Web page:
Faith conquers when we are resigned to trials we cannot escape; but it is "more than conqueror" when we wrestle with difficulties or endure agony which it is in our power to avoid, but which we gladly embrace as the will of God. "Christ's was the quiet surrender of what was His, because He could not both have it and yet do His work and save the world. We talk of the glory of resignation to the inevitable; but the true glory is resignation to the evitable. To stand unchained, with perfect power to go away, and so standing to let the fire creep up to the heart—that is the truer heroism. When Christ refused to call the angels to His help the strength which was implied in the support of the angels was surely entering into Him, and making Him ready for the battle which He was just about to fight." (Phillips Brooks)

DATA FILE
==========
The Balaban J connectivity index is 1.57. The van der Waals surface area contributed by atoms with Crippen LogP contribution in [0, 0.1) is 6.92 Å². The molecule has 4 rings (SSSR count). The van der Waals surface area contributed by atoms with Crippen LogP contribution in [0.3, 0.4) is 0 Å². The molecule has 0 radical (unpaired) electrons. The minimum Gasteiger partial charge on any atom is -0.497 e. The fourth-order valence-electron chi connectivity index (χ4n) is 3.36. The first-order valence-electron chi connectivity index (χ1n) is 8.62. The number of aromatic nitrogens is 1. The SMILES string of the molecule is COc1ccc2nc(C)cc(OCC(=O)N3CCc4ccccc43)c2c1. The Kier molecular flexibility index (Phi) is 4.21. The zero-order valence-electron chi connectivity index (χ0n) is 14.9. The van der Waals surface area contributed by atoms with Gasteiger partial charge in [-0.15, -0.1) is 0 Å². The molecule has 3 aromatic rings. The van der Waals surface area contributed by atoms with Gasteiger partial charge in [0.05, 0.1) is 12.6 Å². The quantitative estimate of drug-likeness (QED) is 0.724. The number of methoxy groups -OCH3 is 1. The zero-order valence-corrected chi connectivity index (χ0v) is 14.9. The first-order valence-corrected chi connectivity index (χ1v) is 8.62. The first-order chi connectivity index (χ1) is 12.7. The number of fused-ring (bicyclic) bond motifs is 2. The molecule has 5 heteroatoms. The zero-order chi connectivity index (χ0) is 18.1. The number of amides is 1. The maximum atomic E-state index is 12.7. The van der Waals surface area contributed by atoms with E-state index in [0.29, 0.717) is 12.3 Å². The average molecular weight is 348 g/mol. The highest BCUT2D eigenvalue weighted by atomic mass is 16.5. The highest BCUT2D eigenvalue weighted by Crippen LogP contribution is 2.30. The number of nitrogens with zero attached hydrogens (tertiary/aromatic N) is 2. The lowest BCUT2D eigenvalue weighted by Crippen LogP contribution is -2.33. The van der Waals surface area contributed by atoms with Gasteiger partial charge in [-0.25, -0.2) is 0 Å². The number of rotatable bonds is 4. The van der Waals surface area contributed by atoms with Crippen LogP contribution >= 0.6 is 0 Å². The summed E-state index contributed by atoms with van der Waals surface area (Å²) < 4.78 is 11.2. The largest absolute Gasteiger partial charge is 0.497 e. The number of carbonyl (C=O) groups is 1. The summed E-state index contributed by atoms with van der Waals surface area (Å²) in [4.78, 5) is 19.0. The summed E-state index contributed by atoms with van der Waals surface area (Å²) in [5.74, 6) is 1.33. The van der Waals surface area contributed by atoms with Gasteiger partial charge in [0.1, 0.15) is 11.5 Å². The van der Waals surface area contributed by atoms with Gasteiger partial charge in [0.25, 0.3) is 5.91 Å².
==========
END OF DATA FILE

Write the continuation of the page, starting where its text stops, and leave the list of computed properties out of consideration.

Trials may obstruct our path, which we feel unable to surmount. We pray, "O Lord, remove the mountain. Have You not promised such an answer to the prayer of faith? Is anything impossible with You? But Your will be done." The mountain remains in all its threatening inaccessibility. But new strength is imparted to the body, new courage to the soul. An invisible Hand is stretched forth and grasps our own. Now we begin to climb with cheerful hope, higher and higher above the clouds of doubt and despondency, until we breathe the exhilarating air and revel in the glorious landscape of the summit. Then we go on our way with invigorated powers, happy memories, useful experiences, confirmed hopes. Is not this a true answer? Is not such strength to climb the mountain its practical removal? Is it not better? Its removal would be but one event and relief. Strength to climb it remains in permanent invigoration of character, and has results enduring as eternity.